Tropical Storm Eta is getting stronger.
The National Hurricane Center said Eta’s winds were at 65 mph as of Saturday night, up from 50 mph earlier this morning. Forecasters said Eta could be near hurricane strength as it approaches Florida.
Eta is on a path that will take it over Cuba tonight and into Sunday.
The latest forecast track from the hurricane center takes Eta over some of the Florida Keys and very close to the west coast of South Florida on Monday. However, more track shifts may be in the making as of Saturday night.
Hurricane and storm surge watches were issued for parts of South Florida and the Keys on Saturday. Tropical storm watches have also been upgraded to warnings for part of South Florida, the Keys and the northwestern Bahamas and continue for Cuba and the Cayman Islands.
Forecasters said there is still uncertainty about how close the Eta’s center will come to South Florida and the Florida Keys. Computer forecast models have shifted their tracks to the south and the west as of late Saturday. The official forecast track has shifted some as well, but not as far as some models have suggested.
After passing South Florida Eta will head into the Gulf of Mexico, and the real speculation begins.
The hurricane center said models have also shifted Eta’s long-range track late Saturday and more changes are possible: “Beyond Florida, this one of those times where the track uncertainty is much larger than normal, so check back tomorrow for further updates as big long-range changes are possible,” forecasters said.
The hurricane center’s forecast track shows the center of Eta, still as a tropical storm, in the east-central Gulf of Mexico by Tuesday.
However, it’s still too soon to say exactly how Eta will affect the Gulf Coast and Alabama (if at all).
As of 9 p.m. CST Saturday, the center of Tropical Storm Eta was located about 355 miles south of Miami and was tracking northeast at 13 mph.
Eta had top winds up to 65 mph.
The hurricane center said Eta’s wind field has expanded again and now tropical-storm-force winds extend outward up to 115 miles from the center.
As of Saturday Eta is not expected to become a hurricane but could peak as a strong tropical storm with 65 mph winds. It could weaken by the time it’s in the central Gulf.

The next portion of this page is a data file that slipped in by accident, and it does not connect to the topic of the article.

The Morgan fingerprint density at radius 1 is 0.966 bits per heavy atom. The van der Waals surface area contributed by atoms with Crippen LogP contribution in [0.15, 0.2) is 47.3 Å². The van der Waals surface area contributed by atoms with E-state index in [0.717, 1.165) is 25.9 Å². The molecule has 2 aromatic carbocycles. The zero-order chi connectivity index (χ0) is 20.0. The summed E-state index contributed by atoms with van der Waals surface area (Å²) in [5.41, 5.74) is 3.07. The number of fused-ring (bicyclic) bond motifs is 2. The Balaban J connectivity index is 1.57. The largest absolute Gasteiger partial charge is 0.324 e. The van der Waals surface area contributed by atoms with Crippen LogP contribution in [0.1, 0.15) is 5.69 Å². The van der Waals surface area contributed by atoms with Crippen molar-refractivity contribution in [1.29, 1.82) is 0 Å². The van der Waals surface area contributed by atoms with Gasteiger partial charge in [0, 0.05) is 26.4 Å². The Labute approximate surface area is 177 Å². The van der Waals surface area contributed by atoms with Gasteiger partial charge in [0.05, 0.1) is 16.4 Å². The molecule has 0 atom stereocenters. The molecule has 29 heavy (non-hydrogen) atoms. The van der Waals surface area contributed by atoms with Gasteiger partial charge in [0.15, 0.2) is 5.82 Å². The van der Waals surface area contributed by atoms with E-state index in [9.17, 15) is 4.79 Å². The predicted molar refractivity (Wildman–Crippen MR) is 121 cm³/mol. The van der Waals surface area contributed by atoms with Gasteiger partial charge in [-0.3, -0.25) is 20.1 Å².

Eta has brought devastating flooding to parts of Central America, and the hurricane center said an additional 2 to 5 inches will be possible in eastern Honduras and Nicaragua through Thursday morning. Eta made landfall as a Category 4 hurricane in Nicaragua on Tuesday with 140 mph winds.
Eta will also be a big rainmaker for South Florida. Five to 10 inches will be possible for that part of the Sunshine State and the Keys as well as the Bahamas. Isolated areas could get up to 25 inches through Thursday.
Eta could also bring some storm surge to South Florida. Two to 3 feet of surge will be possible from Marco Island to North Miami Beach, including Biscayne Bay. Two to 3 feet will also be possible in the Keys.
One to 2 feet of surge will also be possible from North Miami Beach to the Flagler-Volusia county line on Florida’s Atlantic coast.
Tropical storm conditions will be possible in the Keys and South Florida on Sunday into Sunday night.
* A storm surge watch is in effect for the Florida coast from Golden Beach to Bonita Beach, including Biscayne Bay; the Florida Keys from Ocean Reef to the Dry Tortugas, including Florida Bay.
* A hurricane watch is in effect for the Florida coast from Deerfield Beach to Bonita Beach; the Florida Keys from Ocean Reef to the Dry Tortugas, including Florida Bay.
* A tropical storm warning is in effect for the Cuban provinces of Camaguey, Ciego de Avila, Sancti Spiritus, Villa Clara, Cienfuegos, and Matanzas; the northwestern Bahamas, including the Abacos, Andros Island, Berry Islands, Bimini, Eleuthera, Grand Bahama Island and New Providence; the Florida coast from the Brevard/Volusia County line to Englewood including Florida Bay; the Florida Keys from Ocean Reef to the Dry Tortugas; Lake Okeechobee.
* A tropical storm watch is in effect for the Cuban provinces of La Habana, Artemisa, Mayabeque, Pinar del Rio, and the Isle of Youth and Florida coast from north of Englewood to Anna Maria Island.
Gulf Coast forecasters were keeping a close eye on Eta as well and hoping to avoid another bout with a tropical system this season.
Unfortunately it’s still too soon to know how Eta will affect the Gulf Coast.
The National Weather Service in Mobile said there still is a large amount of uncertainty about the eventual track and intensity of the storm once it’s in the Gulf.
Eta could be steered toward the northern Gulf Coast, or it could dissipate altogether, forecasters added, but it’s just too soon to say.
Forecasters expect a high risk of rip currents along the Alabama and northwest Florida coasts to persist into at least Monday and increasing rain chances later next week.
The hurricane center is also watching one other area in the Atlantic for possible development on Saturday.
Forecasters think an area of low pressure could form in the central Atlantic southwest of the Azores early next week.
It is expected to head eastward through the middle of next week and has a 20 percent chance of strengthening to a tropical depression during that time.
The Atlantic hurricane season will come to an end on Nov. 30.